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- Subject: Re: Project lead nominations for standard libraries?
- From: "David J. Slate" <dslate@...>
- Date: Mon, 3 Jan 2011 11:59:16 -0600
Just to clarify my post on the '#' operator:
This wasn't a "gotcha" for me, since I did read the manual, rather
than just relying on my intuition. I enjoy reading programming
language reference manuals, and have been doing so for instruction and
entertainment for several decades.
The '#' operator is fine as it is, and I'm certainly not suggesting
that it be changed at this point. However, if I were designing a
language from scratch to fit in Lua's "niche", then I would have
specified this "length" operator differently.
Issues with the '#' operator stem from Lua's insistence that all data
structures be represented as associative tables, with any
optimizations for particular uses of tables (such as lists and arrays)
done behind the scenes. But that is one of Lua's features that I
really like. I'm a big fan of Lua's syntactic and semantic
simplicity, which helped me to get up to speed quickly to make
productive use of it.
-- Dave Slate
On Mon, 03 Jan 2011 15:41:29 +0100 Henning Diedrich <email@example.com> wrote:
> Hi Dirk,
> On 1/3/11 10:38 AM, Dirk Laurie wrote:
> > On Sat, Jan 01, 2011 at 10:23:17PM +0200, David J. Slate wrote:
> > Your intuition belongs to tables with no anonymous items.
> I don't think you could explain somebody's intuition back to him.
> If you have to explain, it's no Harley.
> > You are allowed to override __len for such tables.
> Thanks! But that's not the point in the first place in my view.
> For me, I was concerned about people working on a level
> were they will not get in touch with such subtleties and
> should not need to bother.
> > People do read the reference manual, don't they? Surely? :-?
> For the case presented, as far as I see, this point is mute if
> we are talking about intuition, not knowledge.
> You are correct after the fact - for learned, decent, well
> behaving, manual studying programmers who do all their
> home work before writing their code.
> The reason intuition is an allowed term in discussions of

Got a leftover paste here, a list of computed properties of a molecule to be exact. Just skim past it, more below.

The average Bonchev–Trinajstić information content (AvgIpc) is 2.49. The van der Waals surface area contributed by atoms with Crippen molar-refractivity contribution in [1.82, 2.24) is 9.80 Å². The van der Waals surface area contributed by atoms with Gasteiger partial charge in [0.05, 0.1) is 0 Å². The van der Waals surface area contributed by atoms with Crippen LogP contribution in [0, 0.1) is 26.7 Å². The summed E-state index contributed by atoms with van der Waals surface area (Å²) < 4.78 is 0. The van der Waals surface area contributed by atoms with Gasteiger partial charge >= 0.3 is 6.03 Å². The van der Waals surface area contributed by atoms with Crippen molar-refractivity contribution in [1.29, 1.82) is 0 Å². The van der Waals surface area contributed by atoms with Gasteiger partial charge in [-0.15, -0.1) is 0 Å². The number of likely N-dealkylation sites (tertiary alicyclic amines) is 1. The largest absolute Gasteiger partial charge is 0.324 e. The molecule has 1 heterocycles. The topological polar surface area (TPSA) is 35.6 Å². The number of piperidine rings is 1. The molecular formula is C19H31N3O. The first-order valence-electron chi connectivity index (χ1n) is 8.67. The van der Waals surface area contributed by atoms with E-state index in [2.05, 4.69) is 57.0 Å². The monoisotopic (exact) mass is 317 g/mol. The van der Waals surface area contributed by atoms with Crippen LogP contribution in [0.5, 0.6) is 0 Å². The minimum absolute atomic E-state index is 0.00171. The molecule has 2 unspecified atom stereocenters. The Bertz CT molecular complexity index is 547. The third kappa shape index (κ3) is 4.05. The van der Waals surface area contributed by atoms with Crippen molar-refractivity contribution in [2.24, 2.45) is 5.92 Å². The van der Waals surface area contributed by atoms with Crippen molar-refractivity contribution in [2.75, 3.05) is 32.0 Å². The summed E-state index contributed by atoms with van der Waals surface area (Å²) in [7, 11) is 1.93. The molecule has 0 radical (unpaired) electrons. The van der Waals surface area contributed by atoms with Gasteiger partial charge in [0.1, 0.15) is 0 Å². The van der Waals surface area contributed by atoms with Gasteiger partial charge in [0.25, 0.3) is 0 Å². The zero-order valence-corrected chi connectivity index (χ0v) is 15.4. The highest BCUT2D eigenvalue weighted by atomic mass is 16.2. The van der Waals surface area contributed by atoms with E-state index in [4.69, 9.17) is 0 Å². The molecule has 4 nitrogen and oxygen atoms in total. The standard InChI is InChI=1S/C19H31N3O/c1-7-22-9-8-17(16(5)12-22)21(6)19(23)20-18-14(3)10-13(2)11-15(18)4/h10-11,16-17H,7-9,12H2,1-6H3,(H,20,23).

> languages is that people are fallible and time not available
> in abundance to everybody.
> You read something, you try to remember it and if it runs
> counter your intuition you are likely to get it wrong.
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On Sat, 1 Jan 2011 14:23:17 -0600 "David J. Slate" <firstname.lastname@example.org> wrote:
> For what they're worth, I thought I would add my impressions to all
> the other posts about the '#' operator:
> My particular point of view is that of a relative Lua newbie, since
> I've only used Lua extensively for the last 18 months or so. On the
> other hand, I'm not a computer newbie; having programmed computers for
> more than 48 years, I've seen and used a lot of different hardware and
> OS platforms, and several programming languages, of which I would
> judge Lua to be the nicest I've encountered so far.
> When I first saw how the '#' operator applied to tables, it seemed a
> bit of an anomaly. In a language as elegant as Lua, I expected a
> single-character core operator like '#' to have a simple, general, and
> intuitively predictable meaning when applied to the data types for
> which it's relevant. As applied to strings it does, returning
> unambiguously the length of the string. But applied to tables, it
> produces a sensible result only for arrays or lists with integer
> indices beginning with 1 and without "holes". Intuitively, I would
> have expected a "length operator" as applied to an associative table
> to produce a count of its keys, regardless of what kind of table it
> was. There could of course be an appropriately-named function that
> worked like '#' actually does.
> Note that this is just my aesthetic sense reacting, and perhaps
> someday varieties in taste regarding programming languages will be
> explained by genetic differences (I wonder what strange combination of
> genes could lead to an appetite for Perl!).
> -- Dave Slate